1. Merritt, Linda PhD, RNC-NIC, CNE
  2. Spencer, Becky PhD, RN, IBCLC


Background: To effectively practice true family-centered care (FCC) in the neonatal intensive care unit (NICU) setting, a nurse needs to understand the perceptions and concerns of all fathers. Although research is emerging on fathers' perceptions and experiences, the samples of fathers represented are not from diverse socioeconomic, racial, and ethnic populations, which limit the findings' generalizability.


Purpose: The purpose of this study was to determine the needs of NICU fathers and whether these needs differed based on sociodemographic factors.


Methods: A quantitative, comparative, descriptive design was used to determine the needs of NICU fathers. Additional analysis was conducted to determine whether the needs differed based on education, income, and gestational age, whether the father preferred speaking English or Spanish, and whether these sociodemographic factors could predict needs. To determine sociodemographic factors and needs, a demographic questionnaire and the NICU Family Needs Inventory were administered to 99 fathers in 6 level III NICUs.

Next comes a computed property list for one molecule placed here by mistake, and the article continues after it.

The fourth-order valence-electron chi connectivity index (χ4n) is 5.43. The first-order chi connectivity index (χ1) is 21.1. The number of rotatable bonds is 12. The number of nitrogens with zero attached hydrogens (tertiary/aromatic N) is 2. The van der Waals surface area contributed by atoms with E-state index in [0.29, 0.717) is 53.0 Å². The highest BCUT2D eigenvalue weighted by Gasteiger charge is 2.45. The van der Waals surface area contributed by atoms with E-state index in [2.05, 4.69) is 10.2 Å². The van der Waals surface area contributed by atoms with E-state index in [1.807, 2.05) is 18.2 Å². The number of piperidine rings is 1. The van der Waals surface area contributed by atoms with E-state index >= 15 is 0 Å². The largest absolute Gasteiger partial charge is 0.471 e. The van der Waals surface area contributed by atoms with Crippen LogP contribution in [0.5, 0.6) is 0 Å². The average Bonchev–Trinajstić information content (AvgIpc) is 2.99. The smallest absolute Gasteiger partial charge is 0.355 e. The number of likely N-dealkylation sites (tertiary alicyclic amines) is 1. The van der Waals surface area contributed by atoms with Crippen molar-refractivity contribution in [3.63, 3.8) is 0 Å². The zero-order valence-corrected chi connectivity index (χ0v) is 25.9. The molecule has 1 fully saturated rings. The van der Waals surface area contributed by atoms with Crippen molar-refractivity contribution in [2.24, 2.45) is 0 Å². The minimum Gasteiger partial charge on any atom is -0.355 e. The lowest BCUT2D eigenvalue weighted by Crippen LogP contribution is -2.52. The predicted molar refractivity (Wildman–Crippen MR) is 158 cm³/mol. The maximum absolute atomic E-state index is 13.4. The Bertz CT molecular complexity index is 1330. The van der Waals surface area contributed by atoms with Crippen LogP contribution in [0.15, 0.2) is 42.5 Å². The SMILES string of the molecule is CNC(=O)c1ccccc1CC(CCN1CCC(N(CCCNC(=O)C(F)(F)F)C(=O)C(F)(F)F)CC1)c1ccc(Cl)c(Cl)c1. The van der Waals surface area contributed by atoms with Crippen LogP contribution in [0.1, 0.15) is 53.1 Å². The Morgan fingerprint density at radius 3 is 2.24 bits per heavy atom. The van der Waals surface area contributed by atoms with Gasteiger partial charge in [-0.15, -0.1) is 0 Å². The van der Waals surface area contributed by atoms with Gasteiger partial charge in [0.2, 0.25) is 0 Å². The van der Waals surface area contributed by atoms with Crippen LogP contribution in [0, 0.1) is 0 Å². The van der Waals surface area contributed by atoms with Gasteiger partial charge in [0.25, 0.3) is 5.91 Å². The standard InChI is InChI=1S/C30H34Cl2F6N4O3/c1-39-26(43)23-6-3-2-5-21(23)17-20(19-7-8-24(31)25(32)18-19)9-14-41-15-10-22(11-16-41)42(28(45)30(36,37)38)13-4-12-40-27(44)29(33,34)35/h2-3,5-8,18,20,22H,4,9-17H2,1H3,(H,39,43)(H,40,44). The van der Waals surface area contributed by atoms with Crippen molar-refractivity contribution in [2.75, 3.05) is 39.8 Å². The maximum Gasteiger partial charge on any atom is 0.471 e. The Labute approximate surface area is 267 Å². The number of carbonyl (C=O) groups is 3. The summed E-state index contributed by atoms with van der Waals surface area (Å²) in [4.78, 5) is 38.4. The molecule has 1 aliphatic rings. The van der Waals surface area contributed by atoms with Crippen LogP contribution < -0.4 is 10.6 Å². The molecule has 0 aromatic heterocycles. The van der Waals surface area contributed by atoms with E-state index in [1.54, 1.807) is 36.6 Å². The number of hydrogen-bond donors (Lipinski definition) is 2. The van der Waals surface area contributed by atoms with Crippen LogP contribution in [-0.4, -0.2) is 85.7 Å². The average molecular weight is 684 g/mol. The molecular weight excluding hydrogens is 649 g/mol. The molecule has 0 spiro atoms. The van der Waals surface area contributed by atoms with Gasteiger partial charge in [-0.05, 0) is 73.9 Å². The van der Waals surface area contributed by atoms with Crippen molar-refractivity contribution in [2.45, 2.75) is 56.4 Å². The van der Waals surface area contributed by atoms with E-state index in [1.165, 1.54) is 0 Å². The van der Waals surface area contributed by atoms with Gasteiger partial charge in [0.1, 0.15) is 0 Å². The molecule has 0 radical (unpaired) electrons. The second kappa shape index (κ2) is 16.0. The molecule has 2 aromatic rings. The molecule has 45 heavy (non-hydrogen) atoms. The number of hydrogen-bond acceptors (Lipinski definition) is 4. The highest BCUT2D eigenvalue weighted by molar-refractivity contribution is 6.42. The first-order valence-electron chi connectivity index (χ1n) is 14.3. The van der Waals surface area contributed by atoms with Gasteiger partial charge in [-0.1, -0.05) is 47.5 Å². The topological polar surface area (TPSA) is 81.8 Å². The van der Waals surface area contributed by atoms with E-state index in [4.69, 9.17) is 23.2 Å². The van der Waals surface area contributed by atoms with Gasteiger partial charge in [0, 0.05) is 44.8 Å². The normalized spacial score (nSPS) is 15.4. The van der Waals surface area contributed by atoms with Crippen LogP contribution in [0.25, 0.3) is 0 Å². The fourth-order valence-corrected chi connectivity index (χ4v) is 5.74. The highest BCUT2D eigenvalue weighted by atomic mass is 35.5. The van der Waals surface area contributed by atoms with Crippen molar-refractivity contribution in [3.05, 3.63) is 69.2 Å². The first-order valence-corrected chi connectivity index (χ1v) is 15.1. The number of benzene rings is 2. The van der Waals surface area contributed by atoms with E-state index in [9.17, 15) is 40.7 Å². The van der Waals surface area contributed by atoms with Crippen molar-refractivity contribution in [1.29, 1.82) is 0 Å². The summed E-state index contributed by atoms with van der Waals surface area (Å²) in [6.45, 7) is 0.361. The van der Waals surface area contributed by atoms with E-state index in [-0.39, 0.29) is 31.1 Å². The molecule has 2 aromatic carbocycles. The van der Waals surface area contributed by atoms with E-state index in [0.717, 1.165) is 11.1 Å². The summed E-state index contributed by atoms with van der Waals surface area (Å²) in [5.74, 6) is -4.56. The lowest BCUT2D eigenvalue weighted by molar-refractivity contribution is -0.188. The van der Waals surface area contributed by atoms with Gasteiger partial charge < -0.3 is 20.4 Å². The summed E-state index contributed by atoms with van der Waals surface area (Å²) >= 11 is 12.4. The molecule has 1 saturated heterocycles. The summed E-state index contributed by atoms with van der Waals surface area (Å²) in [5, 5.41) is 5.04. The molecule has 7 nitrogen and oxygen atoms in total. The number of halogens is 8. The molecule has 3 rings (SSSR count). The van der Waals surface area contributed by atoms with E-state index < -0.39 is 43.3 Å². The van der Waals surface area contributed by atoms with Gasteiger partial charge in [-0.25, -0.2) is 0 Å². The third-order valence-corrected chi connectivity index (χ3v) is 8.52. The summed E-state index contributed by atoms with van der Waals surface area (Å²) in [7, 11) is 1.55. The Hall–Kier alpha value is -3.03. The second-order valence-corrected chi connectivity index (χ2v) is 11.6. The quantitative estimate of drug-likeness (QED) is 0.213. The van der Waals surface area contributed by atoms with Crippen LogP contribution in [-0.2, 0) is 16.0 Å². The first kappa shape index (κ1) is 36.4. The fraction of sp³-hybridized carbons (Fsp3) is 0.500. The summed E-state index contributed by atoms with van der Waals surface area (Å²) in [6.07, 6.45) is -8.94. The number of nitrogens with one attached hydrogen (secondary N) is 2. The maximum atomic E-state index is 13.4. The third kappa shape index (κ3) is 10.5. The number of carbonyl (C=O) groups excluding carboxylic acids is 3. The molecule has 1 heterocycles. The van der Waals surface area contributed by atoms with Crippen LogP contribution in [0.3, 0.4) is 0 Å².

Results: Data were analyzed using independent sample t test, 1-way analysis of variance, and multiple linear regression. The results showed that fathers reported a broad span of needs and fathers from disadvantaged populations may have greater needs in certain areas.


Implications for Practice: These results emphasize the importance of the nurses' role in assessing the needs of NICU fathers. By understanding fathers' needs, nurses can provide individualized FCC to fathers to help them be more involved in the care and support of their infant.


Implications for Research: Further research is needed to support these findings and test interventions that promote communication between providers and fathers.